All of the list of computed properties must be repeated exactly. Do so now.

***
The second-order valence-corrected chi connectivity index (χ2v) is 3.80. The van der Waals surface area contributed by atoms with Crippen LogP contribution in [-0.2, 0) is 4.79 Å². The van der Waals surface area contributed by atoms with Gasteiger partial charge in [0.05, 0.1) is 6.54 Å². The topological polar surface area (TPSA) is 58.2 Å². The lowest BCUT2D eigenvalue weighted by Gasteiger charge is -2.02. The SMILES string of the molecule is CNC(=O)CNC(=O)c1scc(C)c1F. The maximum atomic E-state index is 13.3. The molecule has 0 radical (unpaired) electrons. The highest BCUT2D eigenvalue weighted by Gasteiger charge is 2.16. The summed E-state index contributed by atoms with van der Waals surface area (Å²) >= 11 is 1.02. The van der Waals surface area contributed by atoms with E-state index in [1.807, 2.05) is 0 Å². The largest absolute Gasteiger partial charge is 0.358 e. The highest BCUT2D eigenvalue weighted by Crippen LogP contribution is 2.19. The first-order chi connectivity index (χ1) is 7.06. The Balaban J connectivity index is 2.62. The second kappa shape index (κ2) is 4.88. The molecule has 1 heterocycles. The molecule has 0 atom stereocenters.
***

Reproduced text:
The second-order valence-corrected chi connectivity index (χ2v) is 3.80. The van der Waals surface area contributed by atoms with Crippen LogP contribution in [-0.2, 0) is 4.79 Å². The van der Waals surface area contributed by atoms with Gasteiger partial charge in [0.05, 0.1) is 6.54 Å². The topological polar surface area (TPSA) is 58.2 Å². The lowest BCUT2D eigenvalue weighted by Gasteiger charge is -2.02. The SMILES string of the molecule is CNC(=O)CNC(=O)c1scc(C)c1F. The maximum atomic E-state index is 13.3. The molecule has 0 radical (unpaired) electrons. The highest BCUT2D eigenvalue weighted by Gasteiger charge is 2.16. The summed E-state index contributed by atoms with van der Waals surface area (Å²) >= 11 is 1.02. The van der Waals surface area contributed by atoms with E-state index in [1.807, 2.05) is 0 Å². The largest absolute Gasteiger partial charge is 0.358 e. The highest BCUT2D eigenvalue weighted by Crippen LogP contribution is 2.19. The first-order chi connectivity index (χ1) is 7.06. The Balaban J connectivity index is 2.62. The second kappa shape index (κ2) is 4.88. The molecule has 1 heterocycles. The molecule has 0 atom stereocenters.